The clinical evaluation continued with the collection of proper information from the patient. Pain is the main symptom that indicates the formation of any harmful health conditions. In this case, the patient has suffered from unstable angina and here the chest pain is the most primary indication of heart disease. Therefore, pain management is vital in the healthcare system and the role of nurses is undoubtedly in this case as they assess, monitor, interpret and evaluate the pain. Nursing intervention is the most effective part of pain management. Pain is considered an ethical problem as this is quantitative and subjective and has a great negative effect on both the physical and mental condition of the sufferer. Every professional nurse has to maintain and respect the code of ethics that stated the right behaviour and right knowledge. In pain management both the patient and physician have to equally help each other for identifying current intervention and therapy and this helps the physicians to assess the real cause of pain thus prescribing effective medications. In this case, only the patient can describe his/her experiences, neither physicians nor nurses can tell about when and how the patient may hurt. By experiencing such an incident, nurses can understand the type of pain and with this, they can learn how to be more professional and accountable as well as responsive. Pain and physical expression help to understand several unnecessary features that can happen in the body. The role of nurses is more critical in the context of elderly people and non-verbal people. In both cases, nurses have to be more attentive and make sure that the pain is reduced and controlled completely as this feature is invisible. Quality of care is the most basic part of pain management. Firstly, pain is addressed and this part is done by professional nurses. Physiological dimension, sensory dimension, affective dimension, cognitive dimension, behavioural and socio-cultural dimension are the parts of pain management. Nurses have to be multidimensionally experienced and need a wider holistic understanding.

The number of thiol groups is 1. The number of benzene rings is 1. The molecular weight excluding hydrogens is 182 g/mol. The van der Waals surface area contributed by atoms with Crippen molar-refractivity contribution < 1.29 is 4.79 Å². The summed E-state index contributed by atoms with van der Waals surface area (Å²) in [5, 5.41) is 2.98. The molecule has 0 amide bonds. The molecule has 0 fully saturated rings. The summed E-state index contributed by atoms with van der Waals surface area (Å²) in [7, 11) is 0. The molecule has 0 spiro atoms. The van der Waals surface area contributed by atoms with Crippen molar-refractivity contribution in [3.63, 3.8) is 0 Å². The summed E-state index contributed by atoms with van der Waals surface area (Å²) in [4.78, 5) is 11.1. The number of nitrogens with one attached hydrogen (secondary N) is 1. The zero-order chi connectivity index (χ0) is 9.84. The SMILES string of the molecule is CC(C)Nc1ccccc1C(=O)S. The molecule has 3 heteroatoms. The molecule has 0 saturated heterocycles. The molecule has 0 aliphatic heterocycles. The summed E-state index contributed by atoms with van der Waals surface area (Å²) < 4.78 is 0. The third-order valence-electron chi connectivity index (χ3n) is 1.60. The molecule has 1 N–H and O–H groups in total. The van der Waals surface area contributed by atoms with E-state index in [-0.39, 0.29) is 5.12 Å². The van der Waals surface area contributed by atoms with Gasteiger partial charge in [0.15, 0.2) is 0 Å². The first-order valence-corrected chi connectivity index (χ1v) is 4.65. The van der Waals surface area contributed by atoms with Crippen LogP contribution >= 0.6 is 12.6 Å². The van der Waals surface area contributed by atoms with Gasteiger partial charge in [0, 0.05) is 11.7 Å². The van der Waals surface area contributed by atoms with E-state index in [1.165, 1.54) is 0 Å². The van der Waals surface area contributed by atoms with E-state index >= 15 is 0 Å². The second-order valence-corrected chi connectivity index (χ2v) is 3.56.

In pain management, nurses have to assess, manage and evaluate the pain for the betterment of the patient.

  • Identify the type and role of the pain.